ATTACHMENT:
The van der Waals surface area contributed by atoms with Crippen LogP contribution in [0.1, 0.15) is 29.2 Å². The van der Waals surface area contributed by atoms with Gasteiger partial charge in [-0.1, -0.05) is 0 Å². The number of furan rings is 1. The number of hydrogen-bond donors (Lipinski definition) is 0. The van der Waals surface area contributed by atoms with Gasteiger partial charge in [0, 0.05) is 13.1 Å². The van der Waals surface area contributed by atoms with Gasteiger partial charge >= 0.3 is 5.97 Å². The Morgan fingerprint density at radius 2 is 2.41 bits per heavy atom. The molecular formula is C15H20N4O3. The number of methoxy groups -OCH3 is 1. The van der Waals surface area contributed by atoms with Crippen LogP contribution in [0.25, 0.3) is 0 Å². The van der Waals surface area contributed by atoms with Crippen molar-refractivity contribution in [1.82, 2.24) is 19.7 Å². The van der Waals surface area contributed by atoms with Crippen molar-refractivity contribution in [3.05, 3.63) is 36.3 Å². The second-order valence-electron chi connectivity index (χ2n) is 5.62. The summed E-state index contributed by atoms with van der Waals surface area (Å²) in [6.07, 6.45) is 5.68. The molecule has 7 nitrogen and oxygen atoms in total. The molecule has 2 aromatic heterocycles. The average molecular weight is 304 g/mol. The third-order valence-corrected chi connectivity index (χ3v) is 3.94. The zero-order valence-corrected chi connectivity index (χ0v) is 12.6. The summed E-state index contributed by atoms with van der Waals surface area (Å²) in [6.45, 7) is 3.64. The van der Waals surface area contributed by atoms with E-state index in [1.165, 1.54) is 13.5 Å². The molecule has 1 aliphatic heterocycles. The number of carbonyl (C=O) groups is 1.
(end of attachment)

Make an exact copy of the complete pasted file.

The van der Waals surface area contributed by atoms with Crippen LogP contribution in [0.1, 0.15) is 29.2 Å². The van der Waals surface area contributed by atoms with Gasteiger partial charge in [-0.1, -0.05) is 0 Å². The number of furan rings is 1. The number of hydrogen-bond donors (Lipinski definition) is 0. The van der Waals surface area contributed by atoms with Gasteiger partial charge in [0, 0.05) is 13.1 Å². The van der Waals surface area contributed by atoms with Gasteiger partial charge >= 0.3 is 5.97 Å². The Morgan fingerprint density at radius 2 is 2.41 bits per heavy atom. The molecular formula is C15H20N4O3. The number of methoxy groups -OCH3 is 1. The van der Waals surface area contributed by atoms with Crippen LogP contribution in [0.25, 0.3) is 0 Å². The van der Waals surface area contributed by atoms with Crippen molar-refractivity contribution in [1.82, 2.24) is 19.7 Å². The van der Waals surface area contributed by atoms with Crippen molar-refractivity contribution in [3.05, 3.63) is 36.3 Å². The second-order valence-electron chi connectivity index (χ2n) is 5.62. The summed E-state index contributed by atoms with van der Waals surface area (Å²) in [6.07, 6.45) is 5.68. The molecule has 7 nitrogen and oxygen atoms in total. The molecule has 2 aromatic heterocycles. The average molecular weight is 304 g/mol. The third-order valence-corrected chi connectivity index (χ3v) is 3.94. The zero-order valence-corrected chi connectivity index (χ0v) is 12.6. The summed E-state index contributed by atoms with van der Waals surface area (Å²) in [6.45, 7) is 3.64. The van der Waals surface area contributed by atoms with E-state index in [1.165, 1.54) is 13.5 Å². The molecule has 1 aliphatic heterocycles. The number of carbonyl (C=O) groups is 1.